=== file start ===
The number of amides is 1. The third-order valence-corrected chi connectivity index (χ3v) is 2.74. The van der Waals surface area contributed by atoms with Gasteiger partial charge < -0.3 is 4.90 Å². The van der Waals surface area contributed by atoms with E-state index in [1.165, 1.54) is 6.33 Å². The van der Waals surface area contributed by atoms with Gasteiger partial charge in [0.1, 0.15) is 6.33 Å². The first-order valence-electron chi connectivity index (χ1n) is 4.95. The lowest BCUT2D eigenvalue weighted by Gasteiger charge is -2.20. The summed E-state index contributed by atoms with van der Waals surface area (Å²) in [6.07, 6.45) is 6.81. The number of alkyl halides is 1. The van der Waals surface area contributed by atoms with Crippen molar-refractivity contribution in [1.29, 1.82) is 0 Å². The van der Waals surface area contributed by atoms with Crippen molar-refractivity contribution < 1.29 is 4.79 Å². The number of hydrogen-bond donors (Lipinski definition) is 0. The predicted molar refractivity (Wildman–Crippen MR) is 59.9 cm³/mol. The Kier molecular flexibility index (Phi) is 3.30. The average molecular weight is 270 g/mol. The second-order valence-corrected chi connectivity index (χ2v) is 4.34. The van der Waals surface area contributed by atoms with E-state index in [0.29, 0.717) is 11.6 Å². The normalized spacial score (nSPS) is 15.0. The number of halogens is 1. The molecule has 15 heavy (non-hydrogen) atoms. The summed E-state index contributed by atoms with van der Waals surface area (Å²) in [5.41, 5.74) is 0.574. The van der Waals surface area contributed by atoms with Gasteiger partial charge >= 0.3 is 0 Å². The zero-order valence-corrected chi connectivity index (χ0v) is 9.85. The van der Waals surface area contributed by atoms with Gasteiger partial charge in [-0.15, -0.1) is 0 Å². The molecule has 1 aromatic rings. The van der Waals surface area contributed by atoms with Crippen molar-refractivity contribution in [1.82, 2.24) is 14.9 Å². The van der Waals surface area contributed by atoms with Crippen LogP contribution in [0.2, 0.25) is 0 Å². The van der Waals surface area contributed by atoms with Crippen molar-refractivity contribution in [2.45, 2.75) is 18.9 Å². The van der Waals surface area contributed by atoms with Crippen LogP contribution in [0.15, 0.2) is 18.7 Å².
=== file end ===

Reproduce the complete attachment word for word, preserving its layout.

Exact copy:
The number of amides is 1. The third-order valence-corrected chi connectivity index (χ3v) is 2.74. The van der Waals surface area contributed by atoms with Gasteiger partial charge < -0.3 is 4.90 Å². The van der Waals surface area contributed by atoms with E-state index in [1.165, 1.54) is 6.33 Å². The van der Waals surface area contributed by atoms with Gasteiger partial charge in [0.1, 0.15) is 6.33 Å². The first-order valence-electron chi connectivity index (χ1n) is 4.95. The lowest BCUT2D eigenvalue weighted by Gasteiger charge is -2.20. The summed E-state index contributed by atoms with van der Waals surface area (Å²) in [6.07, 6.45) is 6.81. The number of alkyl halides is 1. The van der Waals surface area contributed by atoms with Crippen molar-refractivity contribution in [1.29, 1.82) is 0 Å². The van der Waals surface area contributed by atoms with Crippen molar-refractivity contribution < 1.29 is 4.79 Å². The number of hydrogen-bond donors (Lipinski definition) is 0. The predicted molar refractivity (Wildman–Crippen MR) is 59.9 cm³/mol. The Kier molecular flexibility index (Phi) is 3.30. The average molecular weight is 270 g/mol. The second-order valence-corrected chi connectivity index (χ2v) is 4.34. The van der Waals surface area contributed by atoms with E-state index in [0.29, 0.717) is 11.6 Å². The normalized spacial score (nSPS) is 15.0. The number of halogens is 1. The molecule has 15 heavy (non-hydrogen) atoms. The summed E-state index contributed by atoms with van der Waals surface area (Å²) in [5.41, 5.74) is 0.574. The van der Waals surface area contributed by atoms with Gasteiger partial charge >= 0.3 is 0 Å². The zero-order valence-corrected chi connectivity index (χ0v) is 9.85. The van der Waals surface area contributed by atoms with Gasteiger partial charge in [-0.15, -0.1) is 0 Å². The molecule has 1 aromatic rings. The van der Waals surface area contributed by atoms with Crippen molar-refractivity contribution in [1.82, 2.24) is 14.9 Å². The van der Waals surface area contributed by atoms with Crippen LogP contribution in [0.2, 0.25) is 0 Å². The van der Waals surface area contributed by atoms with Crippen molar-refractivity contribution in [2.45, 2.75) is 18.9 Å². The van der Waals surface area contributed by atoms with Crippen LogP contribution in [0.15, 0.2) is 18.7 Å².